The record of a recent meeting of the Security Council of the Russian Federation, attended by the president (Dmitry Medvedev), prime minister (Vladimir Putin), minister of health (Tatyana Golikova), director of the Serbsky National Research Centre for Social and Forensic Psychiatry (Tatyana Dmitrieva), and director of the Federal Drug Control Service (Viktor Ivanov), captures Russia’s policy resistance to harm reduction.15 Tatyana Dmitrieva, speaking in her role as the deputy chair of the International Narcotic Control Board, said: “Russia is against the introduction of harm reduction policy. This is a really very difficult topic because we are facing very powerful pressure which undoubtedly has political implications . . . We are not for harm reduction, we are for supply reduction.”

At the same meeting, the minister of health said Russia is “categorically against” providing “substitution treatment for drug addicts” and that “the distribution of sterile needles and syringes stimulates social tolerance of drug addicts and violates the Criminal Code of the Russian Federation. Unfortunately, purchasing sterile needles and syringes is not a problem in the Russian Federation. Today, the price for sterile syringes is much lower than the price for the cheapest narcotic drugs available.”

Russia prohibits the use of methadone and buprenorphine (or other opiates) to treat opioid dependence, despite international pressure and good evidence supporting opioid substitution treatment.4 5 WHO defines it as an “essential medicine,” and substitutes are prescribed to over 650?000 people in Europe. Treatments for opioid users in Russia are instead modelled on alcohol detoxification, oriented to alleviating short term symptoms of withdrawal, and have high relapse rates.16 17 With heroin more accessible than substitution treatment, opportunities for preventing HIV infection are reduced.

Russia has only about 75 needle and syringe programmes for its two million injecting drug users.1 Such programmes do not “violate” the national criminal code, as the health minister suggested, but one reason for their poor coverage remains a fear that distribution of syringes may be interpreted as promoting drug use under article 230 of the Criminal Code (1996). In 2003, an amendment to this article exempted the provision of health equipment, subject to the agreement of regional representatives of the Ministry of Health and Federal Drug Control Service. Formal instructions on this agreement have yet to be instituted, even though studies do not show that syringe distribution programmes encourage drug use or “social tolerance” of it.5 10 If it was not for the availability of cheap needles and syringes from pharmacies, HIV rates could be worse.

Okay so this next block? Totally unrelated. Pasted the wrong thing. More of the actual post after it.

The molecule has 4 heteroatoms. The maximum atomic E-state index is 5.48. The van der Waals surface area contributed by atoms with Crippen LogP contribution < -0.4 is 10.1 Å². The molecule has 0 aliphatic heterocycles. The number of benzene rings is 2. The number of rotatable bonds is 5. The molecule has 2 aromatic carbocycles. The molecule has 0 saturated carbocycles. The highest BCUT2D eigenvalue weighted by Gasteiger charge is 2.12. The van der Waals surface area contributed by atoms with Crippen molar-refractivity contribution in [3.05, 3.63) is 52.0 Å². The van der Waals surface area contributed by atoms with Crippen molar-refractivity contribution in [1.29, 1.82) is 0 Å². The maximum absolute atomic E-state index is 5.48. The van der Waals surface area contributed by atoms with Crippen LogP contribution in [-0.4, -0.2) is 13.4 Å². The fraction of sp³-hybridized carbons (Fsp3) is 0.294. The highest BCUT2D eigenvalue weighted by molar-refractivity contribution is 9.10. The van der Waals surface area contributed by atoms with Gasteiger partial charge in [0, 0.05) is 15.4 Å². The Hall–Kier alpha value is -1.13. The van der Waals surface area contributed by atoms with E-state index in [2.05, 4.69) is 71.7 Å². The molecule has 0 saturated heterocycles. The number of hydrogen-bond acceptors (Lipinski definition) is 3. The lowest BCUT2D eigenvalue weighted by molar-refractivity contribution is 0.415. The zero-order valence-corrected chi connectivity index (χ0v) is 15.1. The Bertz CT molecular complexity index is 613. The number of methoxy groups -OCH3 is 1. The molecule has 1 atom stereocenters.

In the absence of national funding for HIV prevention for injecting drug users, the Global Fund has continued its support of 22 pilot programmes. Evaluation of these has estimated that they averted 37?000 HIV cases,18 with surveys in 2006 and 2008 finding that injecting drug users who participated in the programmes halved their risk of HIV infection compared with those who did not participate.19

Roots of resistance

Aside from Russia, only three countries in the European and central Asian region do not provide opioid substitution treatment: Tajikistan, Turkmenistan, and Uzbekistan.9 20 Uzbekistan discontinued its programme for about 150 users last year. Tajikistan plans to pilot opioid substitution treatment, partly to prevent jeopardising international health funding.20 Other programmes in central Asia operate as fragile pilots with little evidence of meaningful expansion. One of the largest is in Kyrgyzstan, providing treatment to about 950 people. The programme was threatened with closure in 2009, and like many others in the region relies heavily on international funding.

Resistance to introducing or scaling-up opioid substitution treatment in former Soviet countries partly stems from concerns about the adverse economic effects of changes to existing drug treatment systems alongside concerns that current systems would be unable to prevent substitute medicines (such as methadone or buprenorphine) entering the illicit market or safely monitor their use.17 20 More fundamentally, resistance to substitution treatments is grounded in the history, teaching, and mentality of “narcology,” a subdivision of Soviet criminal psychiatry with close links to state law enforcement. Narcology conceives of treatment from addiction in terms of abstinence17 21 and is closely linked with the Serbsky Central Research Institute of Social and Forensic Psychiatry, once infamous for using psychiatric medicines for state ordered “treatment” of Soviet dissidents. Narcologists have opposed the use of methadone in opioid treatment as a “vicious practice,” as one step removed from “legalising” drug use, as a failing intervention of the West, and, most importantly, as a failure to deal with the criminality of drug users.17 22